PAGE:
Category Archives: Maine Attraction

The Maine Attraction – Part VII of VII

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Maine was a kaleidoscope of positive experiences. Every turn we took may have yielded a new place or activity, but each new scenario was dazzling. We met numerous people in restaurants, shops and through the inn, but we never encountered a rude soul or felt unwelcome. Case in point, on the next to the last day, temporary disaster struck, and it was a Maine storekeeper who saved the day.

I pulled into a parking space in front of the antique store. Mom had asked for an hour to browse around, and I had gone shopping in the interim. You know how most travelers like to buy nonperishables to document their adventure? They return with a big, floppy hat that seemed like a good idea at the time or some article of clothing that has a geographical location embroidered across their chest. My personal favorite is the cutesy collection of signs made out of seashells and sold for prices that would have made the fiddler crabs who vacated their homes wealthy nomads by anyone’s standards. But I don’t fall into any of those tourist traps personally. Sure, I buy some of those items for my friends or family, but when it comes to my own remembrance, give me food. Oil, vinegar, honey, jelly, if you can spread it on a cracker or pour it on a salad, it’s going home with me. So as I walked into the antique store to collect Mom, I was mentally calculating how many jars of fig preserves and blackberry jam I could cram into the toes of my boots to conserve space in my tightly packed suitcase.

“Hey, hon.” The greeting was traditional, but the look on her face made me stop. She was half a facial tic away from full blown panic.

“What’s wrong?”

“I can’t find my purse. I know I brought it in here, but I must have laid it down somewhere . . .” As she spoke, her eyes probed the area and looked for clues.

“Well, it shouldn’t be too hard to find.” The handbag that had gone AWOL was mustard yellow with red roses and spacious enough to accommodate a family of squirrels. I took a couple of steps away to begin the search, but Mom pointed me across the hall.

“I was mostly in there.”

I followed and immediately understood the dilemma. The first room had a layout that afforded patrons an unhindered view of furniture pieces for sale. The second room focused on small items stacked on every available shelf, and all surfaces boasted of knickknacks, vintage clothing, or fabrics. Customers needed to walk with their purses directly in front of them to prevent inadvertently purchasing an item, and amongst such an array of color, even Mom’s purse would be camouflaged. The room could have easily been a finalist for that hoarding show on TLC, but as the daughter of an antique enthusiast, I knew this was Nirvana for my mom.

“Ok, Mom. Try to retrace your steps, and I’ll just wade around over here with a sharp eye.”

We divided in order to conquer, and the shopkeeper joined the search. After ten minutes of digging with no harvest, my mom voiced her fear. “Wasn’t there another woman in here while I was looking?”

The store owner waved her hand to dismiss Mom’s concern. “Sure, but you don’t need to worry about that. This is Maine. That kind of thing doesn’t happen in Maine.”

This statement hit the pause button on my search. Doesn’t happen in Maine? Could this be true? Was this a place that still trusted strangers, left doors unlocked at night, and didn’t have a shotgun ready in case a crack head tried to break in at 3am? Maybe this was Nirvana.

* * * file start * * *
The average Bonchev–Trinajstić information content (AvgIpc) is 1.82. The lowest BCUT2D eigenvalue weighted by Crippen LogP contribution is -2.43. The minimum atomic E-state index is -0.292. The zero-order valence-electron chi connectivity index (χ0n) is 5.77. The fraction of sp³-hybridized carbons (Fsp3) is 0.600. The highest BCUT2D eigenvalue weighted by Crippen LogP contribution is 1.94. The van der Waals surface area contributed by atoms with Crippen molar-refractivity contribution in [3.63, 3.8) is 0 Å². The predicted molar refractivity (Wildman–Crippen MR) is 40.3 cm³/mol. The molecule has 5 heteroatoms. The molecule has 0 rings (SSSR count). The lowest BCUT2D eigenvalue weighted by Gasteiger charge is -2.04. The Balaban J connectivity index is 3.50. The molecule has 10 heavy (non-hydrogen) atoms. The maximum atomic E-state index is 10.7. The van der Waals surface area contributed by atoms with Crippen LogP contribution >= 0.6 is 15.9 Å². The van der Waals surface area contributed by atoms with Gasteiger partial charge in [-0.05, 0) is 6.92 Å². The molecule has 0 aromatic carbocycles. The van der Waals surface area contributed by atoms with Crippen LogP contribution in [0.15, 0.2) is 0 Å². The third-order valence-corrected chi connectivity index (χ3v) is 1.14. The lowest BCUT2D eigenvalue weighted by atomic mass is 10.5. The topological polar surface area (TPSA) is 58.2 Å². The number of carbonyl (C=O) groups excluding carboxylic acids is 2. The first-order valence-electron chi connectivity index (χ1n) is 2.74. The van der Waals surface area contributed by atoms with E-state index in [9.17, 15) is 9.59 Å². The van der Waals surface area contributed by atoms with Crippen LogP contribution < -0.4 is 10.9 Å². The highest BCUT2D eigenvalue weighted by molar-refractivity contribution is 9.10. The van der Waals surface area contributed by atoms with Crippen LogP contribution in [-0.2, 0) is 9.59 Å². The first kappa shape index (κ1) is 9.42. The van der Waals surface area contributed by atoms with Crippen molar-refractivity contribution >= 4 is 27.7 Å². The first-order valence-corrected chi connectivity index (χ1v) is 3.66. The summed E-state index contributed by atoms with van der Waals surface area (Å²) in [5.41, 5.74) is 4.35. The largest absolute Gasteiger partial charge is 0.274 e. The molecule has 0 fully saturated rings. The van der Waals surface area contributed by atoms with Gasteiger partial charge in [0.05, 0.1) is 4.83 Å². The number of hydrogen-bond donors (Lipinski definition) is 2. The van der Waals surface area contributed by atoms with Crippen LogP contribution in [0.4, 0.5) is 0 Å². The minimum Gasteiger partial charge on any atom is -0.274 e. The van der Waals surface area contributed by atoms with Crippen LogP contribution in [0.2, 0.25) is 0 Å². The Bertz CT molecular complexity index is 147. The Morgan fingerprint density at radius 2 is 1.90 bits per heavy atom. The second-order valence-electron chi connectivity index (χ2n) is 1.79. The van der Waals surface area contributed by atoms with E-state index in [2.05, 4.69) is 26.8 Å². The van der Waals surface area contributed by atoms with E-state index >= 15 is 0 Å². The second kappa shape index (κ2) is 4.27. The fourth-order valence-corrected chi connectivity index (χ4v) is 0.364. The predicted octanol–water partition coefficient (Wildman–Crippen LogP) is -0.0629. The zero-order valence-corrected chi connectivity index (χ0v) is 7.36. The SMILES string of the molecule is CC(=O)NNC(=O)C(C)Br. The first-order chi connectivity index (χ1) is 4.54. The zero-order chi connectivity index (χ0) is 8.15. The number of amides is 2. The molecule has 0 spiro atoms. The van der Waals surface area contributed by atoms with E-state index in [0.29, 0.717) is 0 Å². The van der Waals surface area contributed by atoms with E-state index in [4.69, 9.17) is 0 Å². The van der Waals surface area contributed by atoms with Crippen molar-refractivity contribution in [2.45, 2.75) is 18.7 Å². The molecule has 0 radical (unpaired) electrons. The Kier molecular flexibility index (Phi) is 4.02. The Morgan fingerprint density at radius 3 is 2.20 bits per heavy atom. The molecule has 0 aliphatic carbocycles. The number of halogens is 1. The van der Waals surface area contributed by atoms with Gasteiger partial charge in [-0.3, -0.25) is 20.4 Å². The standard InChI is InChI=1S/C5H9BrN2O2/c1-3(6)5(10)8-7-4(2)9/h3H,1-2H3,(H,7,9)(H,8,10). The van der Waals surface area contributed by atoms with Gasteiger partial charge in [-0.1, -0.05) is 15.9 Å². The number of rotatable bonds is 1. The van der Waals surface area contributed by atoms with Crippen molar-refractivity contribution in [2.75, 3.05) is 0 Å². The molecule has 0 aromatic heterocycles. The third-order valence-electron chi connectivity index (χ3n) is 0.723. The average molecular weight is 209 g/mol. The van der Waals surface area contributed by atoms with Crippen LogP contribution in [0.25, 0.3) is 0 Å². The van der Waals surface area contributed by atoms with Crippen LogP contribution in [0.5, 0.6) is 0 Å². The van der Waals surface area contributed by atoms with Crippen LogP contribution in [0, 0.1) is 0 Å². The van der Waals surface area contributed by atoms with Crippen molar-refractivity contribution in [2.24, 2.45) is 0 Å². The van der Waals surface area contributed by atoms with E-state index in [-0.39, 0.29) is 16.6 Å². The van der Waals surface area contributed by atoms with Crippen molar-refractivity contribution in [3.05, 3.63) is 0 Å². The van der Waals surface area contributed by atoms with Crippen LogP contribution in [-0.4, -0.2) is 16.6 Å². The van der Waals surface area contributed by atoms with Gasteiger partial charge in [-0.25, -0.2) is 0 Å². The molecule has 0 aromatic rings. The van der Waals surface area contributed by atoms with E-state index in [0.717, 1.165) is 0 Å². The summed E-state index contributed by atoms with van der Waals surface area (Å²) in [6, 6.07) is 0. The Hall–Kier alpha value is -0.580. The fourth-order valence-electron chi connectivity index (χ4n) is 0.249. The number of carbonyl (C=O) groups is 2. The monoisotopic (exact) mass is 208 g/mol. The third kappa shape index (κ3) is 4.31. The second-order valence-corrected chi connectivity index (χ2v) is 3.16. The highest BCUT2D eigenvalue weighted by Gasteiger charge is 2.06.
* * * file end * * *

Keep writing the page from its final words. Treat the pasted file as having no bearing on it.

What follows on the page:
A moment later the owner emerged from the bathroom with the purse proudly held in front of her like the Wimbledon Cup. “It was hanging behind the door. I thought I remembered you going in there.”

Mom took the bag with shaking hands and released enough captive breath to lower her blood pressure thirty points. “Thank God.” Clutching her wayward charge against her chest, she walked me over to the register. “Look at this bedspread! It’s going to fit my double bed in the blue room perfectly.”

With a sinking heart I regarded her find. The bedspread was bulky and would never fit into the luggage we had brought. I was going to have a devil of a time just getting a few jelly jars into my shoes.

“Mom, we don’t have room to pack this. We could check it as a separate item, but the airline will charge us for another bag. Do you want to do that?”

She slowly shook her head. “I don’t think so.” Her fingers patted the material farewell, and the owner graciously carried it back.

“You know,” Mom said as she climbed into the car, “that lady was really nice considering I didn’t buy that. She even came down off the price for me.”

Nice indeed. When I scroll through my memories and think of all the friendly people I met “up North,” I must admit that we Southerners do not have the corner market on affability. In fact, I’m beginning to think we made up the term Southern hospitality just to make ourselves feel better about losing the war. Regardless, my experiences in Maine have brought me to a startling conclusion: happiness can exist north of the Mason-Dixon Line. At least in the summer months.

© 2012 – Traci Carver

The Maine Attraction – Part VI of VII

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After the Breakwater Lighthouse expedition, I sank into the warmth of my rental car. I enjoyed the coziness of my Corolla cocoon and sent pictures over my phone until a call of nature sent me in search of facilities. I followed signs for restrooms until I stumbled upon a series of Porta-Potties. Forget the 1950’s; these were outhouses. A couple of states over and I might bump into Laura Ingalls.

The short visit made me thankful for my overseas training and brought back unpleasant flashbacks of my summer in Viet Nam. I made a mental note to write the Maine Tourism Board in regards to the only area of their industry that needed some attention. And tax dollars. Lots of tax dollars.

Mom and I doubled back to the inn to freshen up before supper. Cheryl had a list of suggestions and even called several places to inquire about gluten free options for Mom. Cheryl was such an amiable and helpful person. She gave the impression that if you were to have a massive heart attack and the paramedics rushed in and deemed it necessary to open your chest cavity at the foot of the majestic Victorian staircase, she would have donned an apron and started scrubbing up to assist.